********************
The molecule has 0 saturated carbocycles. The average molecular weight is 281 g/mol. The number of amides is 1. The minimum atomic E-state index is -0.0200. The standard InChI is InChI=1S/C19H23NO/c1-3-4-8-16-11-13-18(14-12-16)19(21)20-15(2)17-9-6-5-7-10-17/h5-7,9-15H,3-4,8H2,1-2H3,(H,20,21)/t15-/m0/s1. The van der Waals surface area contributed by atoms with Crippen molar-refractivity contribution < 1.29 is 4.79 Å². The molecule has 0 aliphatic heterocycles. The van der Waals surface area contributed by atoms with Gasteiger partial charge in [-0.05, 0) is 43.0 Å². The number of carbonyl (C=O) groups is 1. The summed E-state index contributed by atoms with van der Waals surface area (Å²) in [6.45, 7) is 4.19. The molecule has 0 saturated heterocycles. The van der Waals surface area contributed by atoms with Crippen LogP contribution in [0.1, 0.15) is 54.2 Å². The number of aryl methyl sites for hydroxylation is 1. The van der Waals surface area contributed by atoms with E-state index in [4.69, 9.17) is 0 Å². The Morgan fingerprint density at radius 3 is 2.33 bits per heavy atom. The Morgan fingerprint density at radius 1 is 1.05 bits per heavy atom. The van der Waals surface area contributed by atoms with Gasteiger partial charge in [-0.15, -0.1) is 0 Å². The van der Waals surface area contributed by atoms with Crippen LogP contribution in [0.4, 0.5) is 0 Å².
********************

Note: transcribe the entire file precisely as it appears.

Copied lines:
The molecule has 0 saturated carbocycles. The average molecular weight is 281 g/mol. The number of amides is 1. The minimum atomic E-state index is -0.0200. The standard InChI is InChI=1S/C19H23NO/c1-3-4-8-16-11-13-18(14-12-16)19(21)20-15(2)17-9-6-5-7-10-17/h5-7,9-15H,3-4,8H2,1-2H3,(H,20,21)/t15-/m0/s1. The van der Waals surface area contributed by atoms with Crippen molar-refractivity contribution < 1.29 is 4.79 Å². The molecule has 0 aliphatic heterocycles. The van der Waals surface area contributed by atoms with Gasteiger partial charge in [-0.05, 0) is 43.0 Å². The number of carbonyl (C=O) groups is 1. The summed E-state index contributed by atoms with van der Waals surface area (Å²) in [6.45, 7) is 4.19. The molecule has 0 saturated heterocycles. The van der Waals surface area contributed by atoms with Crippen LogP contribution in [0.1, 0.15) is 54.2 Å². The number of aryl methyl sites for hydroxylation is 1. The van der Waals surface area contributed by atoms with E-state index in [4.69, 9.17) is 0 Å². The Morgan fingerprint density at radius 3 is 2.33 bits per heavy atom. The Morgan fingerprint density at radius 1 is 1.05 bits per heavy atom. The van der Waals surface area contributed by atoms with Gasteiger partial charge in [-0.15, -0.1) is 0 Å². The van der Waals surface area contributed by atoms with Crippen LogP contribution in [0.4, 0.5) is 0 Å².